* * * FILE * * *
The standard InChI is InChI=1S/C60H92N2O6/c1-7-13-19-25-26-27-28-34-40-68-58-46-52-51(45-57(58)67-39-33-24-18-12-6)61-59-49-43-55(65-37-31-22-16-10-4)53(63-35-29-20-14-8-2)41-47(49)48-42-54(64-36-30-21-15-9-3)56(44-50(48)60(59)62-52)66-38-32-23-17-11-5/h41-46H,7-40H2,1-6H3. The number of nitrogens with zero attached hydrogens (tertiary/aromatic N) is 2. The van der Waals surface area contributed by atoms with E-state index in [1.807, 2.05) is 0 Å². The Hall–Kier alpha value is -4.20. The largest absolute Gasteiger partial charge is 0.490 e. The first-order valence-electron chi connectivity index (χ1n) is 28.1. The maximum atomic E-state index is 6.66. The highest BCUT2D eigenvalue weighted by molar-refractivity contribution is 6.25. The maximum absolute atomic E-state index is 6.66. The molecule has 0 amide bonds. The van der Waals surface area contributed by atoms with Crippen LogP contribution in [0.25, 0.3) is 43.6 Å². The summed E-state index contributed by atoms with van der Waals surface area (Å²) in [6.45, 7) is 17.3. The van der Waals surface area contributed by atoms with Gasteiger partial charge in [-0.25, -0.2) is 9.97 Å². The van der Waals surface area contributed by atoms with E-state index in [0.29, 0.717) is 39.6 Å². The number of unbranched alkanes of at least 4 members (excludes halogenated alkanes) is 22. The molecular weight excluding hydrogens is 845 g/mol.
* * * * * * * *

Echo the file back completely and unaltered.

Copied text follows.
The standard InChI is InChI=1S/C60H92N2O6/c1-7-13-19-25-26-27-28-34-40-68-58-46-52-51(45-57(58)67-39-33-24-18-12-6)61-59-49-43-55(65-37-31-22-16-10-4)53(63-35-29-20-14-8-2)41-47(49)48-42-54(64-36-30-21-15-9-3)56(44-50(48)60(59)62-52)66-38-32-23-17-11-5/h41-46H,7-40H2,1-6H3. The number of nitrogens with zero attached hydrogens (tertiary/aromatic N) is 2. The van der Waals surface area contributed by atoms with E-state index in [1.807, 2.05) is 0 Å². The Hall–Kier alpha value is -4.20. The largest absolute Gasteiger partial charge is 0.490 e. The first-order valence-electron chi connectivity index (χ1n) is 28.1. The maximum atomic E-state index is 6.66. The highest BCUT2D eigenvalue weighted by molar-refractivity contribution is 6.25. The maximum absolute atomic E-state index is 6.66. The molecule has 0 amide bonds. The van der Waals surface area contributed by atoms with Crippen LogP contribution in [0.25, 0.3) is 43.6 Å². The summed E-state index contributed by atoms with van der Waals surface area (Å²) in [6.45, 7) is 17.3. The van der Waals surface area contributed by atoms with Gasteiger partial charge in [-0.25, -0.2) is 9.97 Å². The van der Waals surface area contributed by atoms with E-state index in [0.29, 0.717) is 39.6 Å². The number of unbranched alkanes of at least 4 members (excludes halogenated alkanes) is 22. The molecular weight excluding hydrogens is 845 g/mol.